Dr. Schumm: The problem of determining how parental sexual orientation might influence a child's health or psychological adjustment is more complicated than many recognize. It is becoming increasingly clear from research that lesbian mothers tend to have less stable relationships than heterosexual mothers and fathers, an issue seldom considered by researchers.

When it has been considered, it is usually found that the children of single parents do worse than children of two parents. That might not sound like much but the issue is that if lesbian mothers are less likely to remain in a two-parent structure, merely comparing single lesbian parents with (heterosexual) single parents buries the adverse risks of lesbian parenting in the single-parent issue, essentially obscuring the risks to children of parental break-ups. If the scientific models predicted child outcomes from parental stability and predicted parental stability from parental sexual orientation, we might observe some important adverse indirect effects of parental sexual orientation.
 
Likewise, I have yet to see a study which has monitored outcomes such as sexualcompulsivity or general delayed gratification (also known as time preference) among children of the various types of parents. Some research that has looked at abuse of drugs or insecure attachment has found strongly adverse results for daughters of gay fathers.

Furthermore, many of the studies have set up questionable comparisons of GLB and heterosexual parents. Often, the GLB parents have higher education, higher incomes, fewer children, as well as a likely desire to present their children in a socially desirable manner for the sake of "the cause". I have yet to see any study that has controlled for or taken into account per-capita household income when comparing children from both types of households. Few studies have controlled for social desirability, especially what might be labeled "parental social desirability". One recent study used gay fathers from households earning an average of $190,000 annually, which put them easily into the top 5% of all U.S. households for income. Generalizing from the top 5% of all households to all households is simply not appropriate scientifically, even if few differences are observed across types of parents among the top 5% of households. Some studies have sampled "same-sex" parents but may have included grandmothers and mothers or mother/adult daughter pairs who are raising children, yet they expect readers to draw conclusions about the favorability of GLB parenting.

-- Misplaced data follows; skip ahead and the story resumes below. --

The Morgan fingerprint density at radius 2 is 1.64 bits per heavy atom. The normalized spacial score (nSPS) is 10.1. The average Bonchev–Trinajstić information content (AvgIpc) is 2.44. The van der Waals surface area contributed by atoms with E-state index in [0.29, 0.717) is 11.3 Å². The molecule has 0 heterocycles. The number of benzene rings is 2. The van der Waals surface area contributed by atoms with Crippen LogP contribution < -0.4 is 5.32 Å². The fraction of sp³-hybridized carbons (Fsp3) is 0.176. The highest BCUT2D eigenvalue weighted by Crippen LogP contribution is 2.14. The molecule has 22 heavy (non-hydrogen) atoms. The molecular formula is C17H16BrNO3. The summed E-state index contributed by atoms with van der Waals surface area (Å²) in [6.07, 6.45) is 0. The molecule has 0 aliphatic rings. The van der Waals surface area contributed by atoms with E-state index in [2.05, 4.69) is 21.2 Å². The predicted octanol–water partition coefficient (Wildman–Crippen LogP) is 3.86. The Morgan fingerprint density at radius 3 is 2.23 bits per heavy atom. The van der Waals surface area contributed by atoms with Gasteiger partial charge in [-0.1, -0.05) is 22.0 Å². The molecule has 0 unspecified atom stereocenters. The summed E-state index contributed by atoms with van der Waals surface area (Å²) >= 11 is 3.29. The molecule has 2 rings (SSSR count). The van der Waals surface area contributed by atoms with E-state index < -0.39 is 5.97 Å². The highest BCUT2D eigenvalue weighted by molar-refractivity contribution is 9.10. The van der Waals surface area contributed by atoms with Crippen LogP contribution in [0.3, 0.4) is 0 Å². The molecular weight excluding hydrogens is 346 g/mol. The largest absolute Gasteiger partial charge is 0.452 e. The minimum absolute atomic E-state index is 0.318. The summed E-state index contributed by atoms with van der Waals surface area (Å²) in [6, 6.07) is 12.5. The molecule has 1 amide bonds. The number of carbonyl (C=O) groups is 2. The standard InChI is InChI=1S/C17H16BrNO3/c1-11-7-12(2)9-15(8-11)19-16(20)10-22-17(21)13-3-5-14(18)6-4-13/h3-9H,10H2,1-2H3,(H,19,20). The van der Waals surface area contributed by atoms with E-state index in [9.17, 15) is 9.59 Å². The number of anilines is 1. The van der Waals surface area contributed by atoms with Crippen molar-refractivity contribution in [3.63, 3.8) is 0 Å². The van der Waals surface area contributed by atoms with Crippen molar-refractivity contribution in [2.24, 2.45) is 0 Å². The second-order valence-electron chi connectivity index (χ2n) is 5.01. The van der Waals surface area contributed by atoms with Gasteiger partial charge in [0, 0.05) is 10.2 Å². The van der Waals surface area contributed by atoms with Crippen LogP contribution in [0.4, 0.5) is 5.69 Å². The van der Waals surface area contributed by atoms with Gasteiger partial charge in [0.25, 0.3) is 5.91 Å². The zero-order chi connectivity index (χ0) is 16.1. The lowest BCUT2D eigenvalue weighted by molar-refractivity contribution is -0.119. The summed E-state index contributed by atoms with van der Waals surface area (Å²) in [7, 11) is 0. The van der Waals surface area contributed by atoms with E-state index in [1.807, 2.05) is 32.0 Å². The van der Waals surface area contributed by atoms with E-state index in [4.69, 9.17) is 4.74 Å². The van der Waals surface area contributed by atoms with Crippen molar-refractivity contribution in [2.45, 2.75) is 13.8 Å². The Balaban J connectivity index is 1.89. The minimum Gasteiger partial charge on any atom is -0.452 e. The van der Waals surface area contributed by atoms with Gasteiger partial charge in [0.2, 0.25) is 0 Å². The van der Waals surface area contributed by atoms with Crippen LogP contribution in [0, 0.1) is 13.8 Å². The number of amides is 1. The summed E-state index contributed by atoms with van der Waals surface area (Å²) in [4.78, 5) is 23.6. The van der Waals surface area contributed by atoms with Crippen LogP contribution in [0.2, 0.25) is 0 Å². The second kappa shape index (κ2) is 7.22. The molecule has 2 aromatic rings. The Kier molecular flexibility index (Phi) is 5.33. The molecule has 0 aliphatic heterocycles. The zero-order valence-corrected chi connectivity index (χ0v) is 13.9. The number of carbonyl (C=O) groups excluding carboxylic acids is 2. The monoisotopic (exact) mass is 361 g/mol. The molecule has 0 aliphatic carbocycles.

LSN: During the case, Judge Walker ruled that the testimony of David Blankenhorn, one of the two witnesses who testified for the proponents of Proposition 8, constituted "inadmissible opinion testimony that should be given essentially no weight."

Leaving aside the question of whether Judge Walker was correct to so decide, can it difficult for research that does not fit into the agenda of LGBT activists to be accepted in the court, academia, or elsewhere? Could you give examples?

Dr. Schumm: In my view, few scholars are willing to evaluate research on GLB parenting or marriage issues critically. There are just too many mistakes that are published, as if the peer review process was not very effective. Some journals refuse to publish any critique of their articles, including articles dealing with GLB issues, rendering the "give and take" of academic scholarship mute.

My own research has shown that articles featuring "pro-gay" outcomes are much more likely to be cited scientifically than those featuring "anti-gay"results, even if the authors, timeframe, and journals are the same. I have also found that sometimes, the worse the quality of the research in this area, the more likely it is to have been cited in major reviews of the literature.